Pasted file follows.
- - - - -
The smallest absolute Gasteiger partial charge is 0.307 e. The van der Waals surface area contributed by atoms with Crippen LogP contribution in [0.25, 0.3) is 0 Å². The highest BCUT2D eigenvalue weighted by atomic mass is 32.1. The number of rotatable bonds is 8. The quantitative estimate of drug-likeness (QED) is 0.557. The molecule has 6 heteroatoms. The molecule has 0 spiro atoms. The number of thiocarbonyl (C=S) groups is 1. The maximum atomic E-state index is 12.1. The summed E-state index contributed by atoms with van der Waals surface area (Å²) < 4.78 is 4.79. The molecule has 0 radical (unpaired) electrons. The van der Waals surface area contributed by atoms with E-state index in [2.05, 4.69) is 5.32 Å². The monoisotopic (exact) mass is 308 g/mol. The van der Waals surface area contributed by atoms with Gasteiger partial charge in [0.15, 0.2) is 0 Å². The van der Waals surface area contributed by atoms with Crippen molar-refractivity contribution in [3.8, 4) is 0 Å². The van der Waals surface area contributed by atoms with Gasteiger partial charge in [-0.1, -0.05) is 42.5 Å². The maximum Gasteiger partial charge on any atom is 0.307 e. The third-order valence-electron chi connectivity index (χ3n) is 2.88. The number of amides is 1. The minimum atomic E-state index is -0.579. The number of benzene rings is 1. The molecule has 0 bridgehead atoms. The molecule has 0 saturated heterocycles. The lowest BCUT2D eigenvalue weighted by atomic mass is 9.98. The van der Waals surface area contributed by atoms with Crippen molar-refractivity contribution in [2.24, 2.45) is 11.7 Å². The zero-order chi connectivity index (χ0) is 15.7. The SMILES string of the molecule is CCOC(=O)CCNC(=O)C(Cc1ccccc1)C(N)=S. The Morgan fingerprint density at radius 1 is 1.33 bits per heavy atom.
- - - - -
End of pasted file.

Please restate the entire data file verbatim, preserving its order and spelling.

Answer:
The smallest absolute Gasteiger partial charge is 0.307 e. The van der Waals surface area contributed by atoms with Crippen LogP contribution in [0.25, 0.3) is 0 Å². The highest BCUT2D eigenvalue weighted by atomic mass is 32.1. The number of rotatable bonds is 8. The quantitative estimate of drug-likeness (QED) is 0.557. The molecule has 6 heteroatoms. The molecule has 0 spiro atoms. The number of thiocarbonyl (C=S) groups is 1. The maximum atomic E-state index is 12.1. The summed E-state index contributed by atoms with van der Waals surface area (Å²) < 4.78 is 4.79. The molecule has 0 radical (unpaired) electrons. The van der Waals surface area contributed by atoms with E-state index in [2.05, 4.69) is 5.32 Å². The monoisotopic (exact) mass is 308 g/mol. The van der Waals surface area contributed by atoms with Gasteiger partial charge in [0.15, 0.2) is 0 Å². The van der Waals surface area contributed by atoms with Crippen molar-refractivity contribution in [3.8, 4) is 0 Å². The van der Waals surface area contributed by atoms with Gasteiger partial charge in [-0.1, -0.05) is 42.5 Å². The maximum Gasteiger partial charge on any atom is 0.307 e. The third-order valence-electron chi connectivity index (χ3n) is 2.88. The number of amides is 1. The minimum atomic E-state index is -0.579. The number of benzene rings is 1. The molecule has 0 bridgehead atoms. The molecule has 0 saturated heterocycles. The lowest BCUT2D eigenvalue weighted by atomic mass is 9.98. The van der Waals surface area contributed by atoms with Crippen molar-refractivity contribution in [2.24, 2.45) is 11.7 Å². The zero-order chi connectivity index (χ0) is 15.7. The SMILES string of the molecule is CCOC(=O)CCNC(=O)C(Cc1ccccc1)C(N)=S. The Morgan fingerprint density at radius 1 is 1.33 bits per heavy atom.